"Christmas is a time when kids tell Santa what they want and adults pay for it. Deficits are when adults tell the government what they want -- and their kids pay for it." --Richard Lamm
We had typical holiday trading Thursday as we drifted higher on light volume and an upbeat mood. We continue to drift higher again this morning as Congress has resolved the payroll debate and there is no substantial news to affect trading.
It's nice to see optimism and positive action, but it is not going to be easy to do much in this environment. The lighter the volume, the more random the movement is going to be. Plus, after a 4% upside move in the S&P500 in three days, we are technically extended a bit as we run into resistance at 1259, which is the 200-day simple moving average.
I've recently been discussing how the market has a tendency to go from oversold to overbought very quickly, but what makes it even more challenging is that we tend to become more severely overbought before a pullback ensues. If you have been premature trying to sell into strength, you tended to pay a very heavy price.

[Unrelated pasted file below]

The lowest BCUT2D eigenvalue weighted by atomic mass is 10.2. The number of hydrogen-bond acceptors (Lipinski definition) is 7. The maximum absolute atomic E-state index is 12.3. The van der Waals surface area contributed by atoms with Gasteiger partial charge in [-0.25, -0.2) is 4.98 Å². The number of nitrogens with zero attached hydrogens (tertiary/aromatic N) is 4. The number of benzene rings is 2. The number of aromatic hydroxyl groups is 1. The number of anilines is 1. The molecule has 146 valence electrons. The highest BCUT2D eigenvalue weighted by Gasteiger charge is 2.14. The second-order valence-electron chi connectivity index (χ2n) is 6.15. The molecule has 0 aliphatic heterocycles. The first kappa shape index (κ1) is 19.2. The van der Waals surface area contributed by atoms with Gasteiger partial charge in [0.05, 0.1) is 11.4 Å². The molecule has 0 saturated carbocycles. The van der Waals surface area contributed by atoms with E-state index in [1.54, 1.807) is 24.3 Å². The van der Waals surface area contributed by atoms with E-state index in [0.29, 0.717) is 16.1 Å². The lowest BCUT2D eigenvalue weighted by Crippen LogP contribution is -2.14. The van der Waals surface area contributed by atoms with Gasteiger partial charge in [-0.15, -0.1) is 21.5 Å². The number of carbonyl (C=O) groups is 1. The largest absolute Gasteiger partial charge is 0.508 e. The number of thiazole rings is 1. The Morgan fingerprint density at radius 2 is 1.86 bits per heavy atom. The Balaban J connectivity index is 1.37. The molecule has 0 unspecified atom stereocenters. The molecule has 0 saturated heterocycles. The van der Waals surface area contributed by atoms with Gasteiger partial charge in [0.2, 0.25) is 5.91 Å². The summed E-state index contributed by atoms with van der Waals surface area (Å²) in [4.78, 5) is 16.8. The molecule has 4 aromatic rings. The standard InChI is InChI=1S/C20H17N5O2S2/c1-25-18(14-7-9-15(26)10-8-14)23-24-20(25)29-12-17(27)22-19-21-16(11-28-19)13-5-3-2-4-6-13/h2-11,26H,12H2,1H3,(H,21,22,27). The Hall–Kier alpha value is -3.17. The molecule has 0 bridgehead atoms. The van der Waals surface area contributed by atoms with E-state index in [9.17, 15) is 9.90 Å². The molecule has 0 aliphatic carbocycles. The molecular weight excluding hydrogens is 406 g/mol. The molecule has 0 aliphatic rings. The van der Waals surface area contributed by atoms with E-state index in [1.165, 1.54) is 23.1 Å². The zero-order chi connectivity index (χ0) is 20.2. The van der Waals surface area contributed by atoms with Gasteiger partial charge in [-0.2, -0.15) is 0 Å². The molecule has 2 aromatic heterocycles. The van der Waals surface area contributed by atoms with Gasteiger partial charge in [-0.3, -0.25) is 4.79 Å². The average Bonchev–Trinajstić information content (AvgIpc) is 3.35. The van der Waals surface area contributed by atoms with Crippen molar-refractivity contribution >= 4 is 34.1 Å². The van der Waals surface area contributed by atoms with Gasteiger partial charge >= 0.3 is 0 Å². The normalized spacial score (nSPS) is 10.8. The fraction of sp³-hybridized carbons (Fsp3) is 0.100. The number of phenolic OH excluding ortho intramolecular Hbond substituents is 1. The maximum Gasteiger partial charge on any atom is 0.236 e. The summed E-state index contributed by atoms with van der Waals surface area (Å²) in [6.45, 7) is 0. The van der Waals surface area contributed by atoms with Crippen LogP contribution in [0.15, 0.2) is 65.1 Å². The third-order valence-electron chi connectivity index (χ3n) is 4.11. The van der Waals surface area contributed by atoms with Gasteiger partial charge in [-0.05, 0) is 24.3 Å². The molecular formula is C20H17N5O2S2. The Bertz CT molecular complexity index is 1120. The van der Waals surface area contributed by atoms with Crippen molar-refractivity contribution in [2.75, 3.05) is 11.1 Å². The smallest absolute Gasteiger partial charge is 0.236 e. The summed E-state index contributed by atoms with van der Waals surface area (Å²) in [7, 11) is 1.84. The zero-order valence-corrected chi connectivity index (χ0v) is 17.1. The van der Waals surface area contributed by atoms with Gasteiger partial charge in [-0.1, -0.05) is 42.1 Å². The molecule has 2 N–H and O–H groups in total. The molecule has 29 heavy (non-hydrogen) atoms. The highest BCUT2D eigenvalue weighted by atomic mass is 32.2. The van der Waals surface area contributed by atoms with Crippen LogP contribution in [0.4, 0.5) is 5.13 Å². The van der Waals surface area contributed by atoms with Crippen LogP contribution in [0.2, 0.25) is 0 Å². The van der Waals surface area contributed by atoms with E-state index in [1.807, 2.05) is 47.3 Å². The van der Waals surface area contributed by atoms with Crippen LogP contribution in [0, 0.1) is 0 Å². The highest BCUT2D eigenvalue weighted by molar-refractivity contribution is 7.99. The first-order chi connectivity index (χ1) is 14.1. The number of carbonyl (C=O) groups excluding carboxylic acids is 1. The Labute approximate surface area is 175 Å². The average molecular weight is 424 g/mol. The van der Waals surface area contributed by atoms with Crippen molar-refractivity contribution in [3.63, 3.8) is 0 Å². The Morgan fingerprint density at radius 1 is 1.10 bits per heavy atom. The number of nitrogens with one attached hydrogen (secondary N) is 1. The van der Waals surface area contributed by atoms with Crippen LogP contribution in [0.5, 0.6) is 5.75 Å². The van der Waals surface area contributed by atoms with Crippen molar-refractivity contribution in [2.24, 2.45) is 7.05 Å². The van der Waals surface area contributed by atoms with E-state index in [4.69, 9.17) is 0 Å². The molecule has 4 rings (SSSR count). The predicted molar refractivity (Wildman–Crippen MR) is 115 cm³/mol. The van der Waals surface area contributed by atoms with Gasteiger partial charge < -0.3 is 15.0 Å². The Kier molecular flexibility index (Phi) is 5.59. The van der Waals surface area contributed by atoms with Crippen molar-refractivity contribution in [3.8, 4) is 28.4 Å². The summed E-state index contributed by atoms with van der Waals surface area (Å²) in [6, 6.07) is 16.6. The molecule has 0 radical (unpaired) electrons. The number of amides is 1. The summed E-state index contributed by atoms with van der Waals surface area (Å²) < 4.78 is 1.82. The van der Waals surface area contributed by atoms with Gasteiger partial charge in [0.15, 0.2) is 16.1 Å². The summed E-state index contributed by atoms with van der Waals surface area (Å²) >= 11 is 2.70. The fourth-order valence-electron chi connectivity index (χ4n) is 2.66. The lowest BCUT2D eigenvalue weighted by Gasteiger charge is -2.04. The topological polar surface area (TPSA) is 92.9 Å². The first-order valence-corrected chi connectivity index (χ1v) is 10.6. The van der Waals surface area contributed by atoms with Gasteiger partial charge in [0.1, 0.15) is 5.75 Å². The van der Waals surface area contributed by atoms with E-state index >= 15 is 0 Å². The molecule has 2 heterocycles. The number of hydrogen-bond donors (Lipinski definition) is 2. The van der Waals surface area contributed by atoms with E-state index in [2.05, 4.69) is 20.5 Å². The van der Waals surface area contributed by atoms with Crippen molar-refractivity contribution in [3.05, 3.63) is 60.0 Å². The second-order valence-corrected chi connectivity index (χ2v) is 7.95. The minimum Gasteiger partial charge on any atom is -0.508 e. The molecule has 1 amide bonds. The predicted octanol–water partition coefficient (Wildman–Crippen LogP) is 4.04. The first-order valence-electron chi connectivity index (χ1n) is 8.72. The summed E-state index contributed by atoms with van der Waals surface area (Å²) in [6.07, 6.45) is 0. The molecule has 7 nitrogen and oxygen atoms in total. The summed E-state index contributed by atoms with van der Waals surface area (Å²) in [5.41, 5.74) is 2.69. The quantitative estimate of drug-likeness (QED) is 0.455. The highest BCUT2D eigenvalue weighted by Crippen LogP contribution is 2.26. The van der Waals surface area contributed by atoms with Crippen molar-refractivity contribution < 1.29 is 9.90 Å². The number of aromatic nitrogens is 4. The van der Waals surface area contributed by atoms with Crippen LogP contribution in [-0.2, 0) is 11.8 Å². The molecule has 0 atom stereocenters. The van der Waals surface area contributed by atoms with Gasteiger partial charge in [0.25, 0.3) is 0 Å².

I'd like to offer some compelling insights about how to deal with the market today, but the biggest mistake you can make is to overlook the fact that it is going to be random and slow. We can very easily be jerked around in either direction, depending on the mood of the computers or the whims of year-end planning by big funds.
The overhead resistance in the market is obvious at around the 1260 level, so there are likely to be some folks leaning on that level. That could produce some squeezing action if the buyers don't back down, but I suspect that further upside is going to be tough to trust.
We'll see how thing develop and, hopefully, we will have pockets of trading action, but I suspect that the focus of market players today will be preparing for the holidays rather than the stock market.